I'm just thinking the experience of building a case for a conclusion might help her to be able to see how evidence, argument support the conclusion which purportedly follows from them. And gives you an out, if she ever leaps ahead on something to reign the conversation back a step and say I don't follow your argument take me through it one more time. etc. So she's testing the reasoning of her own logic and you can then use the experience to refer back to when discussing a contradiction in a religious context.

Even NSC's multiple choice might sail by unmolested by insight although I'm fully in sympathy with undermining the bible with history of it's fabrication. Bart Ehrman's books and lectures are very good for that but again might be good research to have on your side, but that again might sail above the average home-school 15 year old baptist.
I want to make something clear. I have nothing against home schooling. I think it can be done right, or it can go horribly wrong. It's all in how it's used. If home schooling is simply a means to insulate children from dangerous ideas, then it's defeating the purpose. That's not education. That's just indoctrination. If the parent isn't qualified to teach, then home schooling fails before it starts. In both of these cases, my sister-in-law and her kids fit the bill.

In my state, there are two ways to legally home school. One is to be under an umbrella religious organization, in which case you need no training or expertise whatsoever. The other is to have a teaching certificate, which at least means that you've completed a modicum of coursework at a college level; probably a good bit more.
Wow, that's @#$%^*& pathetic. So, ignorant, unqualified fundies get a free pass. I wish I could say that surprises me.
I think my judgement is I just don't trust home schooling in general. And the abuses it is open to only make my suspicion deeper.
I generally don't oppose things based on their potential for abuse. If so, I'd have to side with all the slippery slope arguments against birth control, marijuana, etc.

I could home school — easily. My problem is that my neighborhood is kind of isolated, so there's not enough opportunity for socialization, which is my number one argument against home schooling.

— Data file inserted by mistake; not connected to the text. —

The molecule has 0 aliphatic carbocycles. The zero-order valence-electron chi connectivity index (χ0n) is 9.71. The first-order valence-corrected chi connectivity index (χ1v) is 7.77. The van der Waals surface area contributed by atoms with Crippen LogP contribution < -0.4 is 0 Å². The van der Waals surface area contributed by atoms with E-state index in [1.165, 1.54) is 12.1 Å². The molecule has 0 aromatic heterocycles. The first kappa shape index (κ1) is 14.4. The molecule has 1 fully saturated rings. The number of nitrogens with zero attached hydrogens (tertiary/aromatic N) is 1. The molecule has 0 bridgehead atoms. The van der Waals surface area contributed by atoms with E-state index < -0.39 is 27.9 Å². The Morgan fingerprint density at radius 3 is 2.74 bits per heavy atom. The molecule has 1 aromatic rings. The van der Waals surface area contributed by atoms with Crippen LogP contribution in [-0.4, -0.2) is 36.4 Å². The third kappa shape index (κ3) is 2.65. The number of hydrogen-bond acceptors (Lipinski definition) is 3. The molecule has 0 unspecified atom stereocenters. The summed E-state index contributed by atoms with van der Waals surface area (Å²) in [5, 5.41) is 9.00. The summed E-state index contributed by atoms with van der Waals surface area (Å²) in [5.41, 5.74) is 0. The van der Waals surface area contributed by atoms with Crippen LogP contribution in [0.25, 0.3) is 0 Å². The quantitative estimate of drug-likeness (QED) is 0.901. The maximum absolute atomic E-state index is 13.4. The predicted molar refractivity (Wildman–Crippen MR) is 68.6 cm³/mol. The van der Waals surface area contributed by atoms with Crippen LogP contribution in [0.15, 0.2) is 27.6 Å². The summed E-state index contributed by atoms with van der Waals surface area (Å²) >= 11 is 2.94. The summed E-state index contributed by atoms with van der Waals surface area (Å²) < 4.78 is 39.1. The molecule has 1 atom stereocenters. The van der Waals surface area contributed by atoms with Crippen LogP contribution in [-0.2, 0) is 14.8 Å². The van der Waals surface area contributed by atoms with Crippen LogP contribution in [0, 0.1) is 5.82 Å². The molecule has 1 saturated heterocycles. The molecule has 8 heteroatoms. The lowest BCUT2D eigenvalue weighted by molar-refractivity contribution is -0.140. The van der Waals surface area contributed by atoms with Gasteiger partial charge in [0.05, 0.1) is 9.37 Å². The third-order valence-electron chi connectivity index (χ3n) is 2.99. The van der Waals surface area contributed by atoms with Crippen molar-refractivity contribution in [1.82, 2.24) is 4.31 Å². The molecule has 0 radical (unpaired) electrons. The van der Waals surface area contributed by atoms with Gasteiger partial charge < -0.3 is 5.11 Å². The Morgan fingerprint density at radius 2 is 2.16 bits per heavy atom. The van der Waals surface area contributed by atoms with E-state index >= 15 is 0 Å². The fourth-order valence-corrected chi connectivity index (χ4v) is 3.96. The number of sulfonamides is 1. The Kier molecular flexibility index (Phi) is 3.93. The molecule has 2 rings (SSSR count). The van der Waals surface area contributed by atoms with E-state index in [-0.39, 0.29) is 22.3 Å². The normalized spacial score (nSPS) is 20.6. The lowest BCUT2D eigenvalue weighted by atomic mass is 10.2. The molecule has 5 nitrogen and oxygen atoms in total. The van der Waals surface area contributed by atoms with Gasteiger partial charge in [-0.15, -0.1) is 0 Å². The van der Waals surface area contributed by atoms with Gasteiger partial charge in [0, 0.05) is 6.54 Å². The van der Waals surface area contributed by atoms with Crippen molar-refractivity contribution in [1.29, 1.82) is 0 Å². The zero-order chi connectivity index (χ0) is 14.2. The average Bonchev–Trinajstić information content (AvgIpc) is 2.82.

Yeah, that's the big issue I'd have with it too, in the case of my own children, someday. Kids learn to deal with confrontation and other social pitfalls by growing up interacting with lots of other kids. I've known several cases of home-schooled children who get tossed out into real life, when they go off to college, and they just get eaten alive.
How was Jesus lineage traced back to King David?
A) Jesus' lineage traced through David's son Solomon.
B) Jesus' lineage traced through David's son Nathan.
C) The bible says both.
(answer is C.

Actually, I got a very good response to that one once from an otherwise well-educated Fundamentalist. He said that in some Hebrew traditions, when listing lineage they might skip names. For instance "Great-grandfather begat Son" (skipping grandfather and father). In this way, both lineages are correct.

I have no idea if it's true. It sounds reasonably plausible, say, the author only lists those relatives he deems most important.

Fine then. One contradiction down (maybe). Half a million more to go.
But that has nothing to do with brothers. Jesus is traced back to either of two of David's sons.

True. I suppose they could claim that uncles etc are included in that lineage.

Like I say, no idea if it's true and considering the source, I give it just as good of odds that it's a contrived vehicle for Xians to rectify such a glaring contradiction.
She's 15

My mistake I thought she was older. I suppose the parrot like repetition of evangelising does rather mask her youth.

Home-schooled and very sheltered

Oh dear.